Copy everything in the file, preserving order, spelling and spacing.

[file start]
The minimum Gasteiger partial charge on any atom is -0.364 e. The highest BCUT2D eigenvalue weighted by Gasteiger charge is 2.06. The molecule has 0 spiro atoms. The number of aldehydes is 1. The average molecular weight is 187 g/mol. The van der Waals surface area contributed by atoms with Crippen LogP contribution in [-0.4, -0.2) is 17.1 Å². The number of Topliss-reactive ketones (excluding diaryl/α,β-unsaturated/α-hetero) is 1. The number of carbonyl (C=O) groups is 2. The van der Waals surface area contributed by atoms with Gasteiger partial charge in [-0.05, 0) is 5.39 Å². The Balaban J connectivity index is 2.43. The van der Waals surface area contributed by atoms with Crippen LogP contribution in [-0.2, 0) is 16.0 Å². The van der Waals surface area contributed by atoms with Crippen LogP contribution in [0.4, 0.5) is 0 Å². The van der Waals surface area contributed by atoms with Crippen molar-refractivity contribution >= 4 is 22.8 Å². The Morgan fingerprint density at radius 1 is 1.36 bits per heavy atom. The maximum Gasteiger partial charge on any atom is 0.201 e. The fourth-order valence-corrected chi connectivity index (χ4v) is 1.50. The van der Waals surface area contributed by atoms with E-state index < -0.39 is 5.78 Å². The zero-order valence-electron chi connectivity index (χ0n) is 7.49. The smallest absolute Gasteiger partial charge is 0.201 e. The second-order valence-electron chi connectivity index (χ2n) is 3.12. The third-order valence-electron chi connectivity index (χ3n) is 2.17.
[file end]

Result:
The minimum Gasteiger partial charge on any atom is -0.364 e. The highest BCUT2D eigenvalue weighted by Gasteiger charge is 2.06. The molecule has 0 spiro atoms. The number of aldehydes is 1. The average molecular weight is 187 g/mol. The van der Waals surface area contributed by atoms with Crippen LogP contribution in [-0.4, -0.2) is 17.1 Å². The number of Topliss-reactive ketones (excluding diaryl/α,β-unsaturated/α-hetero) is 1. The number of carbonyl (C=O) groups is 2. The van der Waals surface area contributed by atoms with Gasteiger partial charge in [-0.05, 0) is 5.39 Å². The Balaban J connectivity index is 2.43. The van der Waals surface area contributed by atoms with Crippen LogP contribution in [-0.2, 0) is 16.0 Å². The van der Waals surface area contributed by atoms with Crippen LogP contribution in [0.4, 0.5) is 0 Å². The van der Waals surface area contributed by atoms with Crippen molar-refractivity contribution >= 4 is 22.8 Å². The Morgan fingerprint density at radius 1 is 1.36 bits per heavy atom. The maximum Gasteiger partial charge on any atom is 0.201 e. The fourth-order valence-corrected chi connectivity index (χ4v) is 1.50. The van der Waals surface area contributed by atoms with E-state index < -0.39 is 5.78 Å². The zero-order valence-electron chi connectivity index (χ0n) is 7.49. The smallest absolute Gasteiger partial charge is 0.201 e. The second-order valence-electron chi connectivity index (χ2n) is 3.12. The third-order valence-electron chi connectivity index (χ3n) is 2.17.